Droulers/Tsiionhiakwatha Archaeological Site Interpretation Center
Virtual Museum of Canada

Outside walls of two of the Droulers/Tsiionhiakwatha Archaeological Site Interpretation Center's longhouses, with the palisade in the background.

Outside walls of the Droulers/Tsiionhiakwatha Archaeological Site
Interpretation Center's longhouses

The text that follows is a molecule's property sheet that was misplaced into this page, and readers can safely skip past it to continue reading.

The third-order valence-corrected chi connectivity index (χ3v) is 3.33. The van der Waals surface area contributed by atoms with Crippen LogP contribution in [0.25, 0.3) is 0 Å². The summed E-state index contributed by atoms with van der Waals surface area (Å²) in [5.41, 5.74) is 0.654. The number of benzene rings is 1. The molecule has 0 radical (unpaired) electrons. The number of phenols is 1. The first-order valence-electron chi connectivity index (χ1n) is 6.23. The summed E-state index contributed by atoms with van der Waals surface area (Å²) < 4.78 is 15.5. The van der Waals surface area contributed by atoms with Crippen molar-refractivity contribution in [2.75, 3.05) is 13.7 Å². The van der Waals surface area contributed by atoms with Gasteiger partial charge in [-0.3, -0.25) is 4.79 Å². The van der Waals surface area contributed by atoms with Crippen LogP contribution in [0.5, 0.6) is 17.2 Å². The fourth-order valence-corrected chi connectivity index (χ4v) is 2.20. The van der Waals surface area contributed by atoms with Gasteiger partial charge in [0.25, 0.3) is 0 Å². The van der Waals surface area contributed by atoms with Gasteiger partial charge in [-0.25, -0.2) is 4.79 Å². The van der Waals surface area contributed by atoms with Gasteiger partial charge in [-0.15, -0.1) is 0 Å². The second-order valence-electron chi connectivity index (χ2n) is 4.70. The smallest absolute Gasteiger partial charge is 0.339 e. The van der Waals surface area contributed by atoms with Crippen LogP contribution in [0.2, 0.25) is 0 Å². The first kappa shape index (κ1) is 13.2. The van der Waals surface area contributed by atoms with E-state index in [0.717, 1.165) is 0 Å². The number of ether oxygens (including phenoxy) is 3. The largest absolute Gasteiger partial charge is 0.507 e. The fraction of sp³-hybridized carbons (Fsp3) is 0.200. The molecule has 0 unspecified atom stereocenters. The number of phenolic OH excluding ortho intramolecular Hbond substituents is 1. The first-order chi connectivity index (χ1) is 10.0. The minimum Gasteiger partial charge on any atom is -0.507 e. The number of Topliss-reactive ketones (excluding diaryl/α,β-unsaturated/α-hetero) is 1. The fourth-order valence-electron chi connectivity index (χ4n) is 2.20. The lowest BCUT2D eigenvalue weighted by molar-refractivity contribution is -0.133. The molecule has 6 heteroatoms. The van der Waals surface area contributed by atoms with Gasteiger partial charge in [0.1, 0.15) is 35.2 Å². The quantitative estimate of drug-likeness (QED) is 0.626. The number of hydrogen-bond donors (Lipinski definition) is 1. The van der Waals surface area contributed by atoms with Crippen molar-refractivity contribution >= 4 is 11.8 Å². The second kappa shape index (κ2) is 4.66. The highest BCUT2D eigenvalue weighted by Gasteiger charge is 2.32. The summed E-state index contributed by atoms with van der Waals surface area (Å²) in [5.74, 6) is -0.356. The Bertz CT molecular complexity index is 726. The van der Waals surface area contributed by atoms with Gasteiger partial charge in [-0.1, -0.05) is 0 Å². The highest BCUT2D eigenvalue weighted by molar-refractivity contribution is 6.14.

The earliest evidence of human presence in what is now Quebec dates to the Palaeoindian period, which lasted between 12 000 and 8 000 years before the present (B.P.). During this time, Northern Quebec was entirely covered by the glacial ice cap, and the St. Lawrence Lowlands were flooded first by the Champlain Sea and then by Lake Lampsilis. The Palaeoindian hunters were succeeded by populations belonging to the Archaic period, which extended from 8 000 to 3 000 B.P. These people gradually became less nomadic as fishing activities increased and baked clay pottery was introduced; the new, more sedentary lifestyle led to the Woodland period around 3 000 B.P. The Iroquoians of Saint-Anicet were the first agriculturalists in the Upper St. Lawrence. Their presence is attested on some fifteen sites, including three major villages, known as the McDonald, Droulers/Tsiionhiakwatha and Mailhot-Curran sites.